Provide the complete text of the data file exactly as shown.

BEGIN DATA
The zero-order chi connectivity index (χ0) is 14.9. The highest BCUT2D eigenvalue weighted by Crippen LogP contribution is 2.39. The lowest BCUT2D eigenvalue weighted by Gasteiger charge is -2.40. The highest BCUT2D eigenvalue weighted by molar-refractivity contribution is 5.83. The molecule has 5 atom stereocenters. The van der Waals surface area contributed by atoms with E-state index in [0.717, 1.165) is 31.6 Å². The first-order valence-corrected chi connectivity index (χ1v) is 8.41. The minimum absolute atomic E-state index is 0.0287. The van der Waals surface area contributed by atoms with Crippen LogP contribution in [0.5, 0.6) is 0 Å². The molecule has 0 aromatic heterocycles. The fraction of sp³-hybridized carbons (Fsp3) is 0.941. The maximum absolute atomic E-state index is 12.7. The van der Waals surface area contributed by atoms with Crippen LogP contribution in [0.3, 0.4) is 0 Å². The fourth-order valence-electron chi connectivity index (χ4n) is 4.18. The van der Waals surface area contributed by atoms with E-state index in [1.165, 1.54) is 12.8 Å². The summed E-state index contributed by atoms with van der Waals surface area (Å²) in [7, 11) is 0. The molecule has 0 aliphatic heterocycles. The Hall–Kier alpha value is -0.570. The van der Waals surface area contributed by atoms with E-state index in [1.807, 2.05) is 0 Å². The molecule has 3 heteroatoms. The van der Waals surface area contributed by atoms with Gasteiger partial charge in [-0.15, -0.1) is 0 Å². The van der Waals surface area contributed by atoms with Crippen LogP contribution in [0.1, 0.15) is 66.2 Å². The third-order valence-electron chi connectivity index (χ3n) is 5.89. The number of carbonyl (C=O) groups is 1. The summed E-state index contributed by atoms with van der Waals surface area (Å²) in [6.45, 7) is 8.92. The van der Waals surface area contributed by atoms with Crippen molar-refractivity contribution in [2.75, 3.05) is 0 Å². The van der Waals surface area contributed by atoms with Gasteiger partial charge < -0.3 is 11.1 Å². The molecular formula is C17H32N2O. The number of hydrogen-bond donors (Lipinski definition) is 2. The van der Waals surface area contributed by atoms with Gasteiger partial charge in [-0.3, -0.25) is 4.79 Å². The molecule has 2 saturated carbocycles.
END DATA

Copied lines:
The zero-order chi connectivity index (χ0) is 14.9. The highest BCUT2D eigenvalue weighted by Crippen LogP contribution is 2.39. The lowest BCUT2D eigenvalue weighted by Gasteiger charge is -2.40. The highest BCUT2D eigenvalue weighted by molar-refractivity contribution is 5.83. The molecule has 5 atom stereocenters. The van der Waals surface area contributed by atoms with E-state index in [0.717, 1.165) is 31.6 Å². The first-order valence-corrected chi connectivity index (χ1v) is 8.41. The minimum absolute atomic E-state index is 0.0287. The van der Waals surface area contributed by atoms with Crippen LogP contribution in [0.5, 0.6) is 0 Å². The molecule has 0 aromatic heterocycles. The fraction of sp³-hybridized carbons (Fsp3) is 0.941. The maximum absolute atomic E-state index is 12.7. The van der Waals surface area contributed by atoms with Crippen LogP contribution in [0.3, 0.4) is 0 Å². The fourth-order valence-electron chi connectivity index (χ4n) is 4.18. The van der Waals surface area contributed by atoms with E-state index in [1.165, 1.54) is 12.8 Å². The summed E-state index contributed by atoms with van der Waals surface area (Å²) in [7, 11) is 0. The molecule has 0 aliphatic heterocycles. The Hall–Kier alpha value is -0.570. The van der Waals surface area contributed by atoms with E-state index in [1.807, 2.05) is 0 Å². The molecule has 3 heteroatoms. The van der Waals surface area contributed by atoms with Gasteiger partial charge in [-0.15, -0.1) is 0 Å². The van der Waals surface area contributed by atoms with Crippen LogP contribution in [0.1, 0.15) is 66.2 Å². The third-order valence-electron chi connectivity index (χ3n) is 5.89. The number of carbonyl (C=O) groups is 1. The summed E-state index contributed by atoms with van der Waals surface area (Å²) in [6.45, 7) is 8.92. The van der Waals surface area contributed by atoms with Crippen molar-refractivity contribution in [2.75, 3.05) is 0 Å². The van der Waals surface area contributed by atoms with Gasteiger partial charge < -0.3 is 11.1 Å². The molecular formula is C17H32N2O. The number of hydrogen-bond donors (Lipinski definition) is 2. The van der Waals surface area contributed by atoms with Gasteiger partial charge in [-0.3, -0.25) is 4.79 Å². The molecule has 2 saturated carbocycles.